3. Port Wine Stain:

  • Clinically called nevus flammeus, this type of birthmark appears as a flat, purple, reddish-pink to dark pink patch.
  • The marks are in the color of wine or grape juice, which gives them their name. Port wine stains could resemble salmon patches but have a well-defined border. They are also constant in all situations, unlike salmon patches that become prominent mostly when the baby is crying or flushed.
  • These birthmarks stay for a lifetime and may grow larger as the baby grows. They become more noticeable after the baby attains puberty. Port wine stains are extremely rare and happen in less than 1% of babies.

Pigmented Birthmarks

 1. Moles:

  • These are perhaps the most common types of birthmarks you encounter among infants. The medical term for a mole is congenital melanocytic nevi.
  • Moles come in several shapes, sizes, and colors. A mole can be large and flat or small or raised. They can be brown, black, tan, or pink.
  • Existing moles may disappear as the baby grows older, while new ones may appear anywhere later. Moles can grow big and can have a diameter ranging between 1.5cm (0.6in) to more than 20cm (7.9in).
  • Moles could become darker and bumpier during puberty.

2. Café-Au-Lait Spot:

  • Pronounced “cafay oh lay”, which is French for “coffee with milk,”. These marks get the name from their color, which is light brown like that of milk coffee. The color is more prominent when the mark appears on a lighter area of the skin. On darker skin, the color could be deep dark brown resembling black coffee.
  • These spots can appear anywhere on the body and could fade away as the baby grows older.

3. Mongolian Spots:

  • These are grayish-blue spots that look like bruises. They are called Mongolian spots since the Mongols were considered to have them initially. Nevertheless, these birthmarks are most common among Asians, Hispanics, Native Americans, and Africans.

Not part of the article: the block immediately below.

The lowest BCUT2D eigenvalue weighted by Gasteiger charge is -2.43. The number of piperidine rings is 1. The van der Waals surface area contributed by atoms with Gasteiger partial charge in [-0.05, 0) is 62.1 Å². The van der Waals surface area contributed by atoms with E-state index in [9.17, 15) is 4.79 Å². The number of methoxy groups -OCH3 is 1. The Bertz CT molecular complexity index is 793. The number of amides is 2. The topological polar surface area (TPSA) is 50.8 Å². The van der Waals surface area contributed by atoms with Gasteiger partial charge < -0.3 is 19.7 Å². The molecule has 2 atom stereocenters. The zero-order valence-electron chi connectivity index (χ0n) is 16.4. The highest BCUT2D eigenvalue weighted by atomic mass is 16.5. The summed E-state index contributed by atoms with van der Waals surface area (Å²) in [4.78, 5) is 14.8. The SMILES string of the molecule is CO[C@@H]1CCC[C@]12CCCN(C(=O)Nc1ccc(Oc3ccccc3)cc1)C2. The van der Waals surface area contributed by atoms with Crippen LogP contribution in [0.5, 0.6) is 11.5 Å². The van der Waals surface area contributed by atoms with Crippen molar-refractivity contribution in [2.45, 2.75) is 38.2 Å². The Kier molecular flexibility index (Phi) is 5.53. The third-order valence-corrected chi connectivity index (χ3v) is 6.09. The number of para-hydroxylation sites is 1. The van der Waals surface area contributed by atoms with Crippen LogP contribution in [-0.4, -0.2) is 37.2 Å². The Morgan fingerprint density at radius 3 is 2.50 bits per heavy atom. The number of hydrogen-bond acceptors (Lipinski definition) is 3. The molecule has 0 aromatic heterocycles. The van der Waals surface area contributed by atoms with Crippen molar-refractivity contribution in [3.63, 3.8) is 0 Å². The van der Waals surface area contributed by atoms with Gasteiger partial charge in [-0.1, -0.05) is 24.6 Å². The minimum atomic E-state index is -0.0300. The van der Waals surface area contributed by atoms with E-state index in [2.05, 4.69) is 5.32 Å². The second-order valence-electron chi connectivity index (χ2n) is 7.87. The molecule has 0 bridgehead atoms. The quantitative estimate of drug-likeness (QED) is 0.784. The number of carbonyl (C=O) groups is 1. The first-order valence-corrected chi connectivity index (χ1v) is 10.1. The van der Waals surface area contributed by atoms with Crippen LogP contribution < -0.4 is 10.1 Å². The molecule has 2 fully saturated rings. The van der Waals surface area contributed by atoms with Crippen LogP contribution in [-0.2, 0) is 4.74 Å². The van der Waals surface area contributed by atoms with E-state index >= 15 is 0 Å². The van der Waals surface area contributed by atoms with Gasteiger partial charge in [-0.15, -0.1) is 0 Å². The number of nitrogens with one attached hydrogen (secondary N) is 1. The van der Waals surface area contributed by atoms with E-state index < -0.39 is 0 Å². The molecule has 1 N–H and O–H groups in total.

• The Mongolian spots usually emerge on the lower back, buttocks, and limbs.
  • The birthmark may disappear by the age of four years, although in some it may persist for longer, perhaps growing darker as the baby ages.

Can Birthmarks Be Dangerous For A Baby?

Birthmarks are usually not harmful. But in some instances, a birthmark could be a cause for concern:

  • More than six café-au-lait spots: A baby should usually have a couple or more of café-au-lait spots, but never more than six. More than six spots could be a symptom of neurofibromatosis, which is a benign tumor of the nerve cells. If you discover a growing number of such spots, take the baby to a doctor.
  • Hemangioma near the eye, ear, or the throat: A strawberry hemangioma near the eye can cause vision problems while the one around the ear can cause hearing problems. Since hemangioma can exist within the skin, they can cause severe discomfort if present right above the trachea. The hemangioma will have to be removed if it affects the baby’s breathing.
  • Port wine stain on the eyelid: Some infants with a port wine stain could have a genetic condition called Sturge-Weber syndrome, in which these birthmarks are a symptom. The congenital condition is characterized by an abnormality in the blood vessels and can cause several neurological disorders and problems in vision.